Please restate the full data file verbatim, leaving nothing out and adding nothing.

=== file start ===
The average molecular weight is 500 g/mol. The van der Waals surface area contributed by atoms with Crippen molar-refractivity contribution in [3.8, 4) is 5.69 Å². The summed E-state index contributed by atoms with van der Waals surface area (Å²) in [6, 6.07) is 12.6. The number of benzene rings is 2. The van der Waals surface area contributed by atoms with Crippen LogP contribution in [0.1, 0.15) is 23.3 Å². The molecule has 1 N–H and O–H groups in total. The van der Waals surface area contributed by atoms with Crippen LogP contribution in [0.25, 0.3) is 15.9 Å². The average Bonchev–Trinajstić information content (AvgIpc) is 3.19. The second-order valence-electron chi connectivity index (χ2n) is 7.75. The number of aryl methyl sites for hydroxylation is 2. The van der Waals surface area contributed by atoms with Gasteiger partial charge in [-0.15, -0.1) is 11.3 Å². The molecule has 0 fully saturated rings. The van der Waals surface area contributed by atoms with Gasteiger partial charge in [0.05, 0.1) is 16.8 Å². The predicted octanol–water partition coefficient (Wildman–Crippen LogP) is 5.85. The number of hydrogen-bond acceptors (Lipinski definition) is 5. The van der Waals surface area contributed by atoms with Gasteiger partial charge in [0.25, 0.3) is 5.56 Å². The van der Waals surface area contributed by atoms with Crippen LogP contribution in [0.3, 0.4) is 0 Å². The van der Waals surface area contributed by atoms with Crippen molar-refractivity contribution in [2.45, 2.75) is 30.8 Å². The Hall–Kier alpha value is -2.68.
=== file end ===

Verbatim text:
The average molecular weight is 500 g/mol. The van der Waals surface area contributed by atoms with Crippen molar-refractivity contribution in [3.8, 4) is 5.69 Å². The summed E-state index contributed by atoms with van der Waals surface area (Å²) in [6, 6.07) is 12.6. The number of benzene rings is 2. The van der Waals surface area contributed by atoms with Crippen LogP contribution in [0.1, 0.15) is 23.3 Å². The molecule has 1 N–H and O–H groups in total. The van der Waals surface area contributed by atoms with Crippen LogP contribution in [0.25, 0.3) is 15.9 Å². The average Bonchev–Trinajstić information content (AvgIpc) is 3.19. The second-order valence-electron chi connectivity index (χ2n) is 7.75. The number of aryl methyl sites for hydroxylation is 2. The van der Waals surface area contributed by atoms with Gasteiger partial charge in [-0.15, -0.1) is 11.3 Å². The molecule has 0 fully saturated rings. The van der Waals surface area contributed by atoms with Gasteiger partial charge in [0.05, 0.1) is 16.8 Å². The predicted octanol–water partition coefficient (Wildman–Crippen LogP) is 5.85. The number of hydrogen-bond acceptors (Lipinski definition) is 5. The van der Waals surface area contributed by atoms with Gasteiger partial charge in [0.25, 0.3) is 5.56 Å². The van der Waals surface area contributed by atoms with Crippen LogP contribution in [0.3, 0.4) is 0 Å². The van der Waals surface area contributed by atoms with Crippen molar-refractivity contribution in [2.45, 2.75) is 30.8 Å². The Hall–Kier alpha value is -2.68.